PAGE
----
The main legal options in India are state-run lotteries. But there’s a rising awareness of internet gambling and insights into online lottery markets.
Lottery acts in India
The 1867 Public Gaming Act that existed during the colonial era outlawed all types of gambling. But it treated lottery as a special case, leaving hopes for future regulation. For the first time, the legislature recognized that lottery is part of the Indian culture. As such, it was hard to eliminate. Lotteries were therefore delegated as regional matters of the states. After a century and two decades, the Kerala government established a national lottery program.
Today, the central government controls lotto through the 1998 Lotteries Act. The legal code provides guidelines for prize distribution, frequency and number of draws, printing, sales, the destination of lottery tickets, and penalties for players, agents, and promoters who go against the law.
States are allowed to adopt these rights or add their own rules on licensing. However, they must not contradict lottery definitions and basic schemes of the 1998 Act. This law allows the 13 states mentioned earlier to conduct national lotteries and prohibits lottery in the rest of the Indian states.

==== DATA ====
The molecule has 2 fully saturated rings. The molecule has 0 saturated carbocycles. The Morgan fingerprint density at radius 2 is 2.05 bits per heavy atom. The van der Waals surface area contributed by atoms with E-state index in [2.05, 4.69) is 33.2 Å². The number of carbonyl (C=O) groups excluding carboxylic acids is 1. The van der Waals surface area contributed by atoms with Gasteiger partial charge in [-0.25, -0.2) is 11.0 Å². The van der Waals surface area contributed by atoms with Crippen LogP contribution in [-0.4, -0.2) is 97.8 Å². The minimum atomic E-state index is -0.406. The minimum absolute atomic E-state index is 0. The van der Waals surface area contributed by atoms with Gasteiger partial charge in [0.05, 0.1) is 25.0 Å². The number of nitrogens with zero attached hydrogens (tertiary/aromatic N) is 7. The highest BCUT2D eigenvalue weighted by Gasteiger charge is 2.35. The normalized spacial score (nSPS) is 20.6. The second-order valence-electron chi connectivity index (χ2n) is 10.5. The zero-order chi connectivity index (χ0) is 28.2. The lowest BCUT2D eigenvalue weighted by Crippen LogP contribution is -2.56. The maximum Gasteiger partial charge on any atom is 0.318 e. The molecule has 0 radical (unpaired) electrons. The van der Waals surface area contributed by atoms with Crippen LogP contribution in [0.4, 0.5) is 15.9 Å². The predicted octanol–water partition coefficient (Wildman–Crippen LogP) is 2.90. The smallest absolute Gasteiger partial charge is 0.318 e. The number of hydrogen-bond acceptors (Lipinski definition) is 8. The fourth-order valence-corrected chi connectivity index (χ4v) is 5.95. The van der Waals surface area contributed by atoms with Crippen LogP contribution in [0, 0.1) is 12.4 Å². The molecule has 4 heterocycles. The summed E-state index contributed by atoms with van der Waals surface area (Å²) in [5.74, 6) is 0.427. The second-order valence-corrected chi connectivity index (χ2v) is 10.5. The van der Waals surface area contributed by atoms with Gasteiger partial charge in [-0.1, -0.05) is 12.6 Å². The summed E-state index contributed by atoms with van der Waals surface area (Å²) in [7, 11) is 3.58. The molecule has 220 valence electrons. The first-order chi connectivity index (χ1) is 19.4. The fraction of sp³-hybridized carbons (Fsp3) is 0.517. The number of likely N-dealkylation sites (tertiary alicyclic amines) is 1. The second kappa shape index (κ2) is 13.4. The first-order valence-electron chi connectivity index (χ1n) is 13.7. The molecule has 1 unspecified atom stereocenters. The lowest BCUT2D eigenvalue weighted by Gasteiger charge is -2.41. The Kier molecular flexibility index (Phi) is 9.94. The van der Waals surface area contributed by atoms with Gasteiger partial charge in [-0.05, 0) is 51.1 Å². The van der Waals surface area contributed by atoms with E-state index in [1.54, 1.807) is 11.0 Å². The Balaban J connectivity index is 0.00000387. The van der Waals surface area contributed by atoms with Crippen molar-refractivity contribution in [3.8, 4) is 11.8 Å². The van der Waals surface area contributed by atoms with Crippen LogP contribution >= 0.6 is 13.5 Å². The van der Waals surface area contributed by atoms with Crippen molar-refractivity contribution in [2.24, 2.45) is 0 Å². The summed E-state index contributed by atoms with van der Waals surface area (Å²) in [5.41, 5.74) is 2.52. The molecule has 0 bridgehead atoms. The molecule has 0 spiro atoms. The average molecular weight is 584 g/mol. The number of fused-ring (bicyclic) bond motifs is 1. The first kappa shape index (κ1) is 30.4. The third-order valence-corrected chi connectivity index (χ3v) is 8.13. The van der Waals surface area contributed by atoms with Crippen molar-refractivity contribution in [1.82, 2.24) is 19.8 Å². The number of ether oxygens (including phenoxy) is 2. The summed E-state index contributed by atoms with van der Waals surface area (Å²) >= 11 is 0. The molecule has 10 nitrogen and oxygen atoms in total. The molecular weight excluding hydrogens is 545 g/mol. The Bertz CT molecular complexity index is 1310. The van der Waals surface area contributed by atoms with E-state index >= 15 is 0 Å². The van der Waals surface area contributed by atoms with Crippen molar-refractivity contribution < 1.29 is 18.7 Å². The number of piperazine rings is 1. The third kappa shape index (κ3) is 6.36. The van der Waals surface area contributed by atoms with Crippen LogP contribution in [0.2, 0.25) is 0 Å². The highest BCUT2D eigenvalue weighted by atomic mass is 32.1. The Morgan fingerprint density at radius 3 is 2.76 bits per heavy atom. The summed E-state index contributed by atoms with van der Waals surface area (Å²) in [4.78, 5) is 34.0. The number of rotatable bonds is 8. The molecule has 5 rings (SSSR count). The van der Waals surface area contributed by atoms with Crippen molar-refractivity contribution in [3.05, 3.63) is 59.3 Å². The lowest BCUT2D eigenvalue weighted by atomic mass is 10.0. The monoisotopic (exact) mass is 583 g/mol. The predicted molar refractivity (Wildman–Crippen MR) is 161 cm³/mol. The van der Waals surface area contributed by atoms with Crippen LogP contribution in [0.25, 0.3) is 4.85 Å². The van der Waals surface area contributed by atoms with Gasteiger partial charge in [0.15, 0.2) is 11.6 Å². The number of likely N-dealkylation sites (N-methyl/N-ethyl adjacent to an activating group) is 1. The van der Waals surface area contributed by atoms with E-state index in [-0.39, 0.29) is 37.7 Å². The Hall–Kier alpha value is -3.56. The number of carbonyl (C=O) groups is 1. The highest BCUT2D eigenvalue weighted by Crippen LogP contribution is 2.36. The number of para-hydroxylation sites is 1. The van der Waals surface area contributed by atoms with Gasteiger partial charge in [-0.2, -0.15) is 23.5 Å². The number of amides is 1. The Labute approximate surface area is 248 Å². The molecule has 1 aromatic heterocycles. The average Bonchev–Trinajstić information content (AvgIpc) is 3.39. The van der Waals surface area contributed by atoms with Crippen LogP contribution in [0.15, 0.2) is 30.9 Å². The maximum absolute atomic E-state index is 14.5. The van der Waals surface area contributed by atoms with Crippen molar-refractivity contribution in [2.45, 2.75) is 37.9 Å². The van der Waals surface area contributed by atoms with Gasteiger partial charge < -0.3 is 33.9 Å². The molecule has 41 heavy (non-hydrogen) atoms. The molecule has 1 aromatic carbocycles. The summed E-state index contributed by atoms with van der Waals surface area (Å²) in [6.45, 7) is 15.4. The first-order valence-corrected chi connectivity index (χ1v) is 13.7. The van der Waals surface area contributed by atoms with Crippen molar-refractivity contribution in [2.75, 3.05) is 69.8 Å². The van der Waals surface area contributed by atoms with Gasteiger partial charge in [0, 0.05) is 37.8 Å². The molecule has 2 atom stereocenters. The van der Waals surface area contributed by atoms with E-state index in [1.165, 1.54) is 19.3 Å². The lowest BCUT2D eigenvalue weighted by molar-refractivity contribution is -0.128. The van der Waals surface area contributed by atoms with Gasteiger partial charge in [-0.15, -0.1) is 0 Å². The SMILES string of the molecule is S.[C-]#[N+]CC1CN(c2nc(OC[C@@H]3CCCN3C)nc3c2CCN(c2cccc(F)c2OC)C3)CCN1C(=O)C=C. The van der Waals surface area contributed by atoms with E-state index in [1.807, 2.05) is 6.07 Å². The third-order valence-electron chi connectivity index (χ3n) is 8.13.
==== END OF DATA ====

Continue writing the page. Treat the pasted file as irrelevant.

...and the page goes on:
Lottery legislation in India
Other laws that influence online lottery include the 2000 Information Technology Act that was amended in 2008. It gives directives on the distribution of lottery tickets. Also, the 2010 Lotteries Rules clear up some aspects of the 1998 Lotteries Act. These decrees are, however, not included in individual state legislations. Some states provide far-reaching gambling controls, while others uphold specific rules for lotteries only.
The legal landscape of the Indian lottery requires an understanding of taxation. According to the Income Tax Act, all revenues generated by lottery proceeds, be it online or offline, must be taxed (30% flat rate). Lottery winnings that exceed Rs 50 Lakhs attract a 10% surcharge on the regular tax rate. If the winnings go beyond Rs 1 Crore, a 15% surcharge applies.
Notably, the federal government does not promote any lotto draws. Otherwise, any advertisements that claim government endorsement are false. However, New Delhi has the power to change statutory policies when officials claim a violation of the laws, e.g., in inter-state ticket sales.
But a consensus has to be reached by the state authorities involved. In case of disputes between states where the lottery is not legalized, the high court and central government usually come in to resolve.